In the space of 12 months, South Australia became the first Australian state to publish a Statement on Public Education, the first to formally reject the Gonski 2.0 agreement and spent a whopping $690m refurbishing the state’s public schools.
There’s no denying that 2017 was a bumpy year for education at times, but Peter Mader
, South Australian Secondary Principals Assoc
iation (SASPA) president is hopeful for what 2018 holds in store for the state’s schools.
Mader said the Statement on Public Education – unveiled by the SA Education Department in April – was a major development that will “solve a long-standing problem” in the state’s education system.
The Statement aims to help communities recognise the unique characteristics of public education, understand its moral purpose and assist in making policy and practice consistent with the key characteristics of the sector.
“The statement recognises and celebrates six characteristics that represent the fabric of public schooling, such as quality, equity, diversity and cohesion, collaboration and trust, community, and democracy,” Mader told The Educator
In May 2017, SA Education Minister, Dr Susan Close, announced that the payment for schools’ utilities expenses would revert back to a State Office responsibility from 1st July and that those schools making additional over-Award payments for cleaning undertaken after 6:00pm would be subsidised.
This solves a long-standing problem where school’s cleaning and utilities expenditure was being subsidised by curriculum related revenue streams,” Mader said.
However, he pointed out that despite some encouraging developments over the last year, workload intensification of principals, and members of their executive leadership teams, remains “a perennial problem”.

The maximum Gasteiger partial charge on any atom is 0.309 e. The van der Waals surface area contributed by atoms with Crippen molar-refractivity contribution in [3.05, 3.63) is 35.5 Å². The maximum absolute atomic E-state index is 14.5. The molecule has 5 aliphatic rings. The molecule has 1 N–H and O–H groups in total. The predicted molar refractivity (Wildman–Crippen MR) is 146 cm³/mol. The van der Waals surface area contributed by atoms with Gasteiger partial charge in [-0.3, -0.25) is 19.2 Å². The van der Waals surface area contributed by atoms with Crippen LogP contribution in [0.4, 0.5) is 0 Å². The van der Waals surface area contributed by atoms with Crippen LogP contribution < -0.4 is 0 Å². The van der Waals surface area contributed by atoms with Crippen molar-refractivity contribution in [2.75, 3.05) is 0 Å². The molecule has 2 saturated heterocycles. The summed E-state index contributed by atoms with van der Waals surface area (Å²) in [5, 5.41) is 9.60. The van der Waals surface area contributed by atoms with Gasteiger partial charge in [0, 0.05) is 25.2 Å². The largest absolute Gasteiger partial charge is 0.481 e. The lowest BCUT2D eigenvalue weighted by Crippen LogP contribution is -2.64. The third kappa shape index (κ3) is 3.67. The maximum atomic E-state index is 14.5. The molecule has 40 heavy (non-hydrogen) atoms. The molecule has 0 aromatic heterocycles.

“Principals are being asked, more and more, to solve problems and address community needs that once were not the province of schools,” he said.
“This added complexity, alongside the media’s emphasis on misguided accountability measures and increased system-wide expectations for collaboration, is really stretching leadership resources in secondary schools.”
As for the opportunities in the year ahead for the state’s school leaders, Mader pointed to a new Enterprise Agreement, which will be struck sometime after the WA State election on 17 March.
“SASPA wants to see the 2018 Award address two fundamental problems – the pipeline from secondary teacher to principal, and increased collaborative time for teachers to improve pedagogy,” he said.
Mader said a challenge for SA principals in the year ahead will be the “politics” around negotiating the 2018 Award.
“This will be tricky given that it is an election year,” Mader said.
“No doubt, political parties will want their major education investments to be tied to election promises.”
Mader said the SA education system must solve the problem of low supply levels of quality school leaders at a time of high demand.
“[The system] must also commit to inquiry-focused collaborative time for teachers’ professional growth if we are to improve students’ learning and levels of achievement,” he said.
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Most South Australian principals would agree that 2017 was a significant year for the state’s school leaders.